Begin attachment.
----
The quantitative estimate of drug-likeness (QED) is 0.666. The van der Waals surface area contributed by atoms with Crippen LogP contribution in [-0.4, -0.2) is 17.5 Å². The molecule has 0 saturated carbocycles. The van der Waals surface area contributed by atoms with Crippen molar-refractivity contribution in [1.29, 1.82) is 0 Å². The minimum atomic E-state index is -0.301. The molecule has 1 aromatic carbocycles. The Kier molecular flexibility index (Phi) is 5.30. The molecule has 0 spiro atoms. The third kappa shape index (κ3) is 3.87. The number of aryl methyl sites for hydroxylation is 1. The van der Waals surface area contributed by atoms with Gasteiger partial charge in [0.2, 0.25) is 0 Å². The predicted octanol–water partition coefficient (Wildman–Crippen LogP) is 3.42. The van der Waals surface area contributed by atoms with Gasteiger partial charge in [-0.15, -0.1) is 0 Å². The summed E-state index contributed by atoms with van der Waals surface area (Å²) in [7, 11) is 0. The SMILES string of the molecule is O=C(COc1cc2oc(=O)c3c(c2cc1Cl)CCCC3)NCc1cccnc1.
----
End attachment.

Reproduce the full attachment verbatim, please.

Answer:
The quantitative estimate of drug-likeness (QED) is 0.666. The van der Waals surface area contributed by atoms with Crippen LogP contribution in [-0.4, -0.2) is 17.5 Å². The molecule has 0 saturated carbocycles. The van der Waals surface area contributed by atoms with Crippen molar-refractivity contribution in [1.29, 1.82) is 0 Å². The minimum atomic E-state index is -0.301. The molecule has 1 aromatic carbocycles. The Kier molecular flexibility index (Phi) is 5.30. The molecule has 0 spiro atoms. The third kappa shape index (κ3) is 3.87. The number of aryl methyl sites for hydroxylation is 1. The van der Waals surface area contributed by atoms with Gasteiger partial charge in [0.2, 0.25) is 0 Å². The predicted octanol–water partition coefficient (Wildman–Crippen LogP) is 3.42. The van der Waals surface area contributed by atoms with Gasteiger partial charge in [-0.15, -0.1) is 0 Å². The summed E-state index contributed by atoms with van der Waals surface area (Å²) in [7, 11) is 0. The SMILES string of the molecule is O=C(COc1cc2oc(=O)c3c(c2cc1Cl)CCCC3)NCc1cccnc1.